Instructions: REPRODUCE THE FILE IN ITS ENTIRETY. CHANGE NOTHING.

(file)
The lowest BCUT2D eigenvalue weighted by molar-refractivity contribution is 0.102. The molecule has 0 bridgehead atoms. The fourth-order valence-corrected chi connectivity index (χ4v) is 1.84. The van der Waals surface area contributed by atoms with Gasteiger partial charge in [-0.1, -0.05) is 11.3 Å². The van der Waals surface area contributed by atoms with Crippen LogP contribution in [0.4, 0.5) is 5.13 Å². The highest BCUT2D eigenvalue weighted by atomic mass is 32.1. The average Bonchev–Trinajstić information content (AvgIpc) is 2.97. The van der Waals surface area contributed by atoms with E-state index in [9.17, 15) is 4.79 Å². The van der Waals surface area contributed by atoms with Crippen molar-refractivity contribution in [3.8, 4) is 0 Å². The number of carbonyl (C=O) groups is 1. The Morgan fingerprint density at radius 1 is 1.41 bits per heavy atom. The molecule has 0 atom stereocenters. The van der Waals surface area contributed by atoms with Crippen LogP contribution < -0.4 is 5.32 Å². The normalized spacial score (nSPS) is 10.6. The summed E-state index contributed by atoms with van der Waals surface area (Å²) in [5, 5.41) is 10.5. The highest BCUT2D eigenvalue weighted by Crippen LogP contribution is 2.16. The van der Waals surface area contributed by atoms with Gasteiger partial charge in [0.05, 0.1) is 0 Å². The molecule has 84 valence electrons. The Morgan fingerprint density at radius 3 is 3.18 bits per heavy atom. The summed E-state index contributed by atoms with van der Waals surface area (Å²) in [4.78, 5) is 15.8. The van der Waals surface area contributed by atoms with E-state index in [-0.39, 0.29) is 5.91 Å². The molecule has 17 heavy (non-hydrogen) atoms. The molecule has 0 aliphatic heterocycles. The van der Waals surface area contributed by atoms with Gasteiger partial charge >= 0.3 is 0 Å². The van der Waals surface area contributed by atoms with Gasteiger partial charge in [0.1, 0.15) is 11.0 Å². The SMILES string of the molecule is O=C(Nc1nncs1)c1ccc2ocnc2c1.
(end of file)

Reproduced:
The lowest BCUT2D eigenvalue weighted by molar-refractivity contribution is 0.102. The molecule has 0 bridgehead atoms. The fourth-order valence-corrected chi connectivity index (χ4v) is 1.84. The van der Waals surface area contributed by atoms with Gasteiger partial charge in [-0.1, -0.05) is 11.3 Å². The van der Waals surface area contributed by atoms with Crippen LogP contribution in [0.4, 0.5) is 5.13 Å². The highest BCUT2D eigenvalue weighted by atomic mass is 32.1. The average Bonchev–Trinajstić information content (AvgIpc) is 2.97. The van der Waals surface area contributed by atoms with E-state index in [9.17, 15) is 4.79 Å². The van der Waals surface area contributed by atoms with Crippen molar-refractivity contribution in [3.8, 4) is 0 Å². The number of carbonyl (C=O) groups is 1. The Morgan fingerprint density at radius 1 is 1.41 bits per heavy atom. The molecule has 0 atom stereocenters. The van der Waals surface area contributed by atoms with Crippen LogP contribution < -0.4 is 5.32 Å². The normalized spacial score (nSPS) is 10.6. The summed E-state index contributed by atoms with van der Waals surface area (Å²) in [5, 5.41) is 10.5. The highest BCUT2D eigenvalue weighted by Crippen LogP contribution is 2.16. The van der Waals surface area contributed by atoms with Gasteiger partial charge in [0.05, 0.1) is 0 Å². The molecule has 84 valence electrons. The Morgan fingerprint density at radius 3 is 3.18 bits per heavy atom. The summed E-state index contributed by atoms with van der Waals surface area (Å²) in [4.78, 5) is 15.8. The van der Waals surface area contributed by atoms with E-state index in [-0.39, 0.29) is 5.91 Å². The molecule has 17 heavy (non-hydrogen) atoms. The molecule has 0 aliphatic heterocycles. The van der Waals surface area contributed by atoms with Gasteiger partial charge >= 0.3 is 0 Å². The van der Waals surface area contributed by atoms with Gasteiger partial charge in [0.1, 0.15) is 11.0 Å². The SMILES string of the molecule is O=C(Nc1nncs1)c1ccc2ocnc2c1.